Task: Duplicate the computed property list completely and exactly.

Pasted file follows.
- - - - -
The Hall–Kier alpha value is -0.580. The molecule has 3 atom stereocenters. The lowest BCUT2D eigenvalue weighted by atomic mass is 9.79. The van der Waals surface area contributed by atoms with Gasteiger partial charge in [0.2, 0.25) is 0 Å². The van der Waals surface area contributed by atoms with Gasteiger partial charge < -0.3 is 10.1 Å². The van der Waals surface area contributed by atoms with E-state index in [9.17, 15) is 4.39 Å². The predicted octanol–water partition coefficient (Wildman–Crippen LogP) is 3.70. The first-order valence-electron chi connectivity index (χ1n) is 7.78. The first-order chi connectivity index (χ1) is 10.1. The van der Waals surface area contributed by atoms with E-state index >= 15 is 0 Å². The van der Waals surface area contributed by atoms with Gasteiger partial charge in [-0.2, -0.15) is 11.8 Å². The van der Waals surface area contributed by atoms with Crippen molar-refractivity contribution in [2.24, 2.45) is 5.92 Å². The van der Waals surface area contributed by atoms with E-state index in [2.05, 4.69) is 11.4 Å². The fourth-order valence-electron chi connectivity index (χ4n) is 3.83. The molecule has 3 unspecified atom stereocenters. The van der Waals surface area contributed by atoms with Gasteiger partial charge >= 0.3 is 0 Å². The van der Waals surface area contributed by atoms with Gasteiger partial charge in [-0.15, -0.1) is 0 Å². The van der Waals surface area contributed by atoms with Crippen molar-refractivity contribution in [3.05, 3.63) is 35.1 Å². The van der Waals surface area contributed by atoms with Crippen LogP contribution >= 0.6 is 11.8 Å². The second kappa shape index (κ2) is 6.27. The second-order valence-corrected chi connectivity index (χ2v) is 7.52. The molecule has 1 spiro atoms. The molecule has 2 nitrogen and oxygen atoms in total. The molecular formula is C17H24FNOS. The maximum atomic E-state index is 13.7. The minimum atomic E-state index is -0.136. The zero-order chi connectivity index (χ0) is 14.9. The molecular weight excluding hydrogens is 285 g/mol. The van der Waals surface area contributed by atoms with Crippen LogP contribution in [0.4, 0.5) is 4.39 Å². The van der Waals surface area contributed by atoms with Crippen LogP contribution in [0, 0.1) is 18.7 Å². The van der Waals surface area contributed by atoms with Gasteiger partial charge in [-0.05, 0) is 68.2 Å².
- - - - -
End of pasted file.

The Hall–Kier alpha value is -0.580. The molecule has 3 atom stereocenters. The lowest BCUT2D eigenvalue weighted by atomic mass is 9.79. The van der Waals surface area contributed by atoms with Gasteiger partial charge in [0.2, 0.25) is 0 Å². The van der Waals surface area contributed by atoms with Gasteiger partial charge < -0.3 is 10.1 Å². The van der Waals surface area contributed by atoms with E-state index in [9.17, 15) is 4.39 Å². The predicted octanol–water partition coefficient (Wildman–Crippen LogP) is 3.70. The first-order valence-electron chi connectivity index (χ1n) is 7.78. The first-order chi connectivity index (χ1) is 10.1. The van der Waals surface area contributed by atoms with E-state index >= 15 is 0 Å². The van der Waals surface area contributed by atoms with Gasteiger partial charge in [-0.2, -0.15) is 11.8 Å². The van der Waals surface area contributed by atoms with Crippen molar-refractivity contribution in [2.24, 2.45) is 5.92 Å². The van der Waals surface area contributed by atoms with E-state index in [2.05, 4.69) is 11.4 Å². The fourth-order valence-electron chi connectivity index (χ4n) is 3.83. The molecule has 3 unspecified atom stereocenters. The van der Waals surface area contributed by atoms with Gasteiger partial charge >= 0.3 is 0 Å². The van der Waals surface area contributed by atoms with Gasteiger partial charge in [-0.15, -0.1) is 0 Å². The van der Waals surface area contributed by atoms with Crippen molar-refractivity contribution in [3.05, 3.63) is 35.1 Å². The van der Waals surface area contributed by atoms with Crippen LogP contribution >= 0.6 is 11.8 Å². The second kappa shape index (κ2) is 6.27. The second-order valence-corrected chi connectivity index (χ2v) is 7.52. The molecule has 1 spiro atoms. The molecule has 2 nitrogen and oxygen atoms in total. The molecular formula is C17H24FNOS. The maximum atomic E-state index is 13.7. The minimum atomic E-state index is -0.136. The zero-order chi connectivity index (χ0) is 14.9. The molecular weight excluding hydrogens is 285 g/mol. The van der Waals surface area contributed by atoms with Crippen LogP contribution in [0.4, 0.5) is 4.39 Å². The van der Waals surface area contributed by atoms with Crippen LogP contribution in [0, 0.1) is 18.7 Å². The van der Waals surface area contributed by atoms with Gasteiger partial charge in [-0.05, 0) is 68.2 Å².